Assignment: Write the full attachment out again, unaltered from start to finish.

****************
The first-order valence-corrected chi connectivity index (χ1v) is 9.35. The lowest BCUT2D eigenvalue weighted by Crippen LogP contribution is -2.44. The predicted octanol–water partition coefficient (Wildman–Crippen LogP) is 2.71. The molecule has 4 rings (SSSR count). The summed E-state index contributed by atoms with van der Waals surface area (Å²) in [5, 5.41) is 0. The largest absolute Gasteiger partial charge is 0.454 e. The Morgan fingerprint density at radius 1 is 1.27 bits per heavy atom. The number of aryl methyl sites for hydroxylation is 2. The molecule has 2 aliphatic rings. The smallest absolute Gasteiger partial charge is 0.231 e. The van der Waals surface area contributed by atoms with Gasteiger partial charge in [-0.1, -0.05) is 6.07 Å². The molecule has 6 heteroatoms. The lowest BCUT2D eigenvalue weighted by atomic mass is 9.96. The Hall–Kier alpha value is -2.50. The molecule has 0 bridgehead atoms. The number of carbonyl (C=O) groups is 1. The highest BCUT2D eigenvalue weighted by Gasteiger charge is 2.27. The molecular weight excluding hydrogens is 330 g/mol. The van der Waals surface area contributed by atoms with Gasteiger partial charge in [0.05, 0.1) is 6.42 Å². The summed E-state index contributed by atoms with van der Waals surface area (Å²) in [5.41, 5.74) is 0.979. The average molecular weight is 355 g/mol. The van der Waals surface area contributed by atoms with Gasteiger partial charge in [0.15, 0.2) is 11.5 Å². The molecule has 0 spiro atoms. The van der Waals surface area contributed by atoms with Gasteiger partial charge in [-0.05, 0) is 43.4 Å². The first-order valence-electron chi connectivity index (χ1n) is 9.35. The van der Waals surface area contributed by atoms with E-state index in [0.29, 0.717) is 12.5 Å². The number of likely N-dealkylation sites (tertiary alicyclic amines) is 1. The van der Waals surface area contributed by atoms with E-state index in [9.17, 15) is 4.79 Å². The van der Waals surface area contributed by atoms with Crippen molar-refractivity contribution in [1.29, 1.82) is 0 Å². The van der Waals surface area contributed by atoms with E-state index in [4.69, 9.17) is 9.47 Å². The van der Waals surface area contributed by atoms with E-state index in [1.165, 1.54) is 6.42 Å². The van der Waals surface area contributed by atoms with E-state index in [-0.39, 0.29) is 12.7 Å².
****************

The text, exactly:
The first-order valence-corrected chi connectivity index (χ1v) is 9.35. The lowest BCUT2D eigenvalue weighted by Crippen LogP contribution is -2.44. The predicted octanol–water partition coefficient (Wildman–Crippen LogP) is 2.71. The molecule has 4 rings (SSSR count). The summed E-state index contributed by atoms with van der Waals surface area (Å²) in [5, 5.41) is 0. The largest absolute Gasteiger partial charge is 0.454 e. The Morgan fingerprint density at radius 1 is 1.27 bits per heavy atom. The number of aryl methyl sites for hydroxylation is 2. The molecule has 2 aliphatic rings. The smallest absolute Gasteiger partial charge is 0.231 e. The van der Waals surface area contributed by atoms with Gasteiger partial charge in [-0.1, -0.05) is 6.07 Å². The molecule has 6 heteroatoms. The lowest BCUT2D eigenvalue weighted by atomic mass is 9.96. The Hall–Kier alpha value is -2.50. The molecule has 0 bridgehead atoms. The number of carbonyl (C=O) groups is 1. The highest BCUT2D eigenvalue weighted by Gasteiger charge is 2.27. The molecular weight excluding hydrogens is 330 g/mol. The van der Waals surface area contributed by atoms with Gasteiger partial charge in [0.05, 0.1) is 6.42 Å². The summed E-state index contributed by atoms with van der Waals surface area (Å²) in [5.41, 5.74) is 0.979. The average molecular weight is 355 g/mol. The van der Waals surface area contributed by atoms with Gasteiger partial charge in [0.15, 0.2) is 11.5 Å². The molecule has 0 spiro atoms. The van der Waals surface area contributed by atoms with Gasteiger partial charge in [-0.05, 0) is 43.4 Å². The first-order valence-electron chi connectivity index (χ1n) is 9.35. The van der Waals surface area contributed by atoms with E-state index in [0.29, 0.717) is 12.5 Å². The number of likely N-dealkylation sites (tertiary alicyclic amines) is 1. The van der Waals surface area contributed by atoms with E-state index in [9.17, 15) is 4.79 Å². The van der Waals surface area contributed by atoms with Crippen molar-refractivity contribution in [1.29, 1.82) is 0 Å². The van der Waals surface area contributed by atoms with E-state index in [4.69, 9.17) is 9.47 Å². The van der Waals surface area contributed by atoms with E-state index in [1.165, 1.54) is 6.42 Å². The van der Waals surface area contributed by atoms with E-state index in [-0.39, 0.29) is 12.7 Å².